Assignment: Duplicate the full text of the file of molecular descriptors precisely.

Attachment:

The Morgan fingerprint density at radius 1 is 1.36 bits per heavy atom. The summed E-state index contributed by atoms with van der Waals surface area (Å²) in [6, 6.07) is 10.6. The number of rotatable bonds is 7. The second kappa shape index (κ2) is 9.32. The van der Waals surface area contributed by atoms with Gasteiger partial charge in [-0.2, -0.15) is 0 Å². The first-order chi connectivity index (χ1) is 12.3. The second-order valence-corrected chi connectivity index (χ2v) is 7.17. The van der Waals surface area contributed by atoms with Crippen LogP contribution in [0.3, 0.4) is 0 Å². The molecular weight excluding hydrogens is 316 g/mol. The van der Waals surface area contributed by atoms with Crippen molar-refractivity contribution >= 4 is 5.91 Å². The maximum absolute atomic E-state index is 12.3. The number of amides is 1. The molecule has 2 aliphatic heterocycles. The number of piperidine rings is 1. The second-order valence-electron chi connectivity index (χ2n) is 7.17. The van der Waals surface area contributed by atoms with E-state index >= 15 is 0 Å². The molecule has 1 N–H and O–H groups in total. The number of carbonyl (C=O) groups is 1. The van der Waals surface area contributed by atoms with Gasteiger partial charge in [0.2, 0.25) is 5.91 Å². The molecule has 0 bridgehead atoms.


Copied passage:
The Morgan fingerprint density at radius 1 is 1.36 bits per heavy atom. The summed E-state index contributed by atoms with van der Waals surface area (Å²) in [6, 6.07) is 10.6. The number of rotatable bonds is 7. The second kappa shape index (κ2) is 9.32. The van der Waals surface area contributed by atoms with Gasteiger partial charge in [-0.2, -0.15) is 0 Å². The first-order chi connectivity index (χ1) is 12.3. The second-order valence-corrected chi connectivity index (χ2v) is 7.17. The van der Waals surface area contributed by atoms with Crippen LogP contribution in [0.3, 0.4) is 0 Å². The molecular weight excluding hydrogens is 316 g/mol. The van der Waals surface area contributed by atoms with Crippen molar-refractivity contribution >= 4 is 5.91 Å². The maximum absolute atomic E-state index is 12.3. The number of amides is 1. The molecule has 2 aliphatic heterocycles. The number of piperidine rings is 1. The second-order valence-electron chi connectivity index (χ2n) is 7.17. The van der Waals surface area contributed by atoms with E-state index >= 15 is 0 Å². The molecule has 1 N–H and O–H groups in total. The number of carbonyl (C=O) groups is 1. The van der Waals surface area contributed by atoms with Gasteiger partial charge in [0.2, 0.25) is 5.91 Å². The molecule has 0 bridgehead atoms.